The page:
Skip Navigation
InitialsDiceBear„Initials” ( by „DiceBear”, licensed under „CC0 1.0” (
Posts 2
Comments 171
How large would a city/base on the moon have to be in order to be visible with the unaided human eye from earth?
  • Someone's already given an answer for a non-illuminated structure, but the necessary brightness of a light to be visible is also an interesting question.

    We'll assume the light is located on the dark portion of the Moon. From experience, the dimmest stars clearly visible with the naked eye when right next to the Moon are around magnitude 1, which is about 3.6x10^9 photons/sec/m^2.

    If we focus the light on the near hemisphere of the Earth (which has an area of 2.5x10^14 m^2) we need to produce 9x10^23 photons/sec. A green photon has an energy of around 3.7x10^-19 joules, so the total power output is 9x10^23 x 3.7x10^-19 = 333 kW.

    For reference, this is roughly comparable to the wattage of the fastest electric car chargers. It's a lot of power, but well within the capability of a small lunar solar farm.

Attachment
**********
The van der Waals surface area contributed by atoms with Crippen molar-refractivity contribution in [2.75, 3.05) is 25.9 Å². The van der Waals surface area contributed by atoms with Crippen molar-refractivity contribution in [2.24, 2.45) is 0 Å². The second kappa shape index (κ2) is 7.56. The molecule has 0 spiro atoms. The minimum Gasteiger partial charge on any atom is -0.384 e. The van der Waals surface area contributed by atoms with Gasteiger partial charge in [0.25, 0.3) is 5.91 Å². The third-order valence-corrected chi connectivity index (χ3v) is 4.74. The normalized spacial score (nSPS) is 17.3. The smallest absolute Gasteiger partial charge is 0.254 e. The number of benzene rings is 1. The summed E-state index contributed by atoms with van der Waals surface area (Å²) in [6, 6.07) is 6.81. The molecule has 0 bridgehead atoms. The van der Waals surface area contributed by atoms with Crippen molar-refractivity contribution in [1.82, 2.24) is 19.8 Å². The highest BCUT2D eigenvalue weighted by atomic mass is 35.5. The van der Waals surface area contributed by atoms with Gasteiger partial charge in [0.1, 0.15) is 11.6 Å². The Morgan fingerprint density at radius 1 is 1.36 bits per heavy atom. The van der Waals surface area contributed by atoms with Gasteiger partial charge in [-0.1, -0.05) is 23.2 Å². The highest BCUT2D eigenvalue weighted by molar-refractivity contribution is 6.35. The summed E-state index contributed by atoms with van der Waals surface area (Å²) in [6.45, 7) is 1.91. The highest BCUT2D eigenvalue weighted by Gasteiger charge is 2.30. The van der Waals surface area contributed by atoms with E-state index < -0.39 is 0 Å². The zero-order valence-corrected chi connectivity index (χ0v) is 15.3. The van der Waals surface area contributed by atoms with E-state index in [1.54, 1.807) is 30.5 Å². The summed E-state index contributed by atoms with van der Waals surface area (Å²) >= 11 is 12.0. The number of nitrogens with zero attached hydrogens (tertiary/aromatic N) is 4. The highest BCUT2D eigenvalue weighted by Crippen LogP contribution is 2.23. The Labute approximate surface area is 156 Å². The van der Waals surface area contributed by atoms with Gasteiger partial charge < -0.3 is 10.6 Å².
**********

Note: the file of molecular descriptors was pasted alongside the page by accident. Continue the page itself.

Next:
• PSA: GoDaddy gated their own API. DDNS users warned
  • If you're looking for a new registrar, I've had only good experiences with NameSilo. They're not the cheapest, but they're generally cheaper than GoDaddy, don't paywall arbitrary things like APIs or WHOIS privacy, and have good support.

  • A cool guide about Rain on different worlds
  • The source for that seems to be this. This is what it says:

    Intriguingly, the temperature of OGLE-TR-56b's upper atmosphere is theoretically just right to form clouds, not of water vapor, but of iron atoms. Earlier this year, astronomers reported evidence for iron rain on brown dwarfs. However, such storms only occur over a short portion of a brown dwarf's lifetime, while the newly discovered 4 billion year-old OGLE-TR-56b should still be experiencing this exotic weather, thanks to strong heating from the nearby star.

  • One of my shots of the eclipse.


    A wind turbine during sunset